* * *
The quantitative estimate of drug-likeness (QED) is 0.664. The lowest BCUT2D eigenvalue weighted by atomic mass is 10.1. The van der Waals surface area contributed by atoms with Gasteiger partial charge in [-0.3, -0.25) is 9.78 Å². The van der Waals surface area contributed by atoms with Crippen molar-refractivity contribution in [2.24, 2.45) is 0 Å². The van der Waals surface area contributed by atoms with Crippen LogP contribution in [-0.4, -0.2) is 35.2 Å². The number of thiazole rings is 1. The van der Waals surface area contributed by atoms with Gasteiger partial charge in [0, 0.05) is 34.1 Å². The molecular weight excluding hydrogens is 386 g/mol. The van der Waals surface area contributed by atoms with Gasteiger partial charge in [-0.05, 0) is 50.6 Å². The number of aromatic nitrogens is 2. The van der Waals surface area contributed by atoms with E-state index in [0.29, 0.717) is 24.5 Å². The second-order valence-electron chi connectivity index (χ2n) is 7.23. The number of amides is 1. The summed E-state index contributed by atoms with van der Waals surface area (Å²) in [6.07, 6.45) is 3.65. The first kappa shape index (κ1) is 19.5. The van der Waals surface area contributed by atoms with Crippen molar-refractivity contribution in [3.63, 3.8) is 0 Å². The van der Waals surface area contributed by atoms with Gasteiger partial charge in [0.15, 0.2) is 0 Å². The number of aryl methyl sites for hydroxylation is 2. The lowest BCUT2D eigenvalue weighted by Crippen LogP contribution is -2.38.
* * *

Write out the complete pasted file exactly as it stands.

The quantitative estimate of drug-likeness (QED) is 0.664. The lowest BCUT2D eigenvalue weighted by atomic mass is 10.1. The van der Waals surface area contributed by atoms with Gasteiger partial charge in [-0.3, -0.25) is 9.78 Å². The van der Waals surface area contributed by atoms with Crippen molar-refractivity contribution in [2.24, 2.45) is 0 Å². The van der Waals surface area contributed by atoms with Crippen LogP contribution in [-0.4, -0.2) is 35.2 Å². The number of thiazole rings is 1. The van der Waals surface area contributed by atoms with Gasteiger partial charge in [0, 0.05) is 34.1 Å². The molecular weight excluding hydrogens is 386 g/mol. The van der Waals surface area contributed by atoms with Gasteiger partial charge in [-0.05, 0) is 50.6 Å². The number of aromatic nitrogens is 2. The van der Waals surface area contributed by atoms with E-state index in [0.29, 0.717) is 24.5 Å². The second-order valence-electron chi connectivity index (χ2n) is 7.23. The number of amides is 1. The summed E-state index contributed by atoms with van der Waals surface area (Å²) in [6.07, 6.45) is 3.65. The first kappa shape index (κ1) is 19.5. The van der Waals surface area contributed by atoms with Crippen molar-refractivity contribution in [3.63, 3.8) is 0 Å². The van der Waals surface area contributed by atoms with Gasteiger partial charge in [0.15, 0.2) is 0 Å². The number of aryl methyl sites for hydroxylation is 2. The lowest BCUT2D eigenvalue weighted by Crippen LogP contribution is -2.38.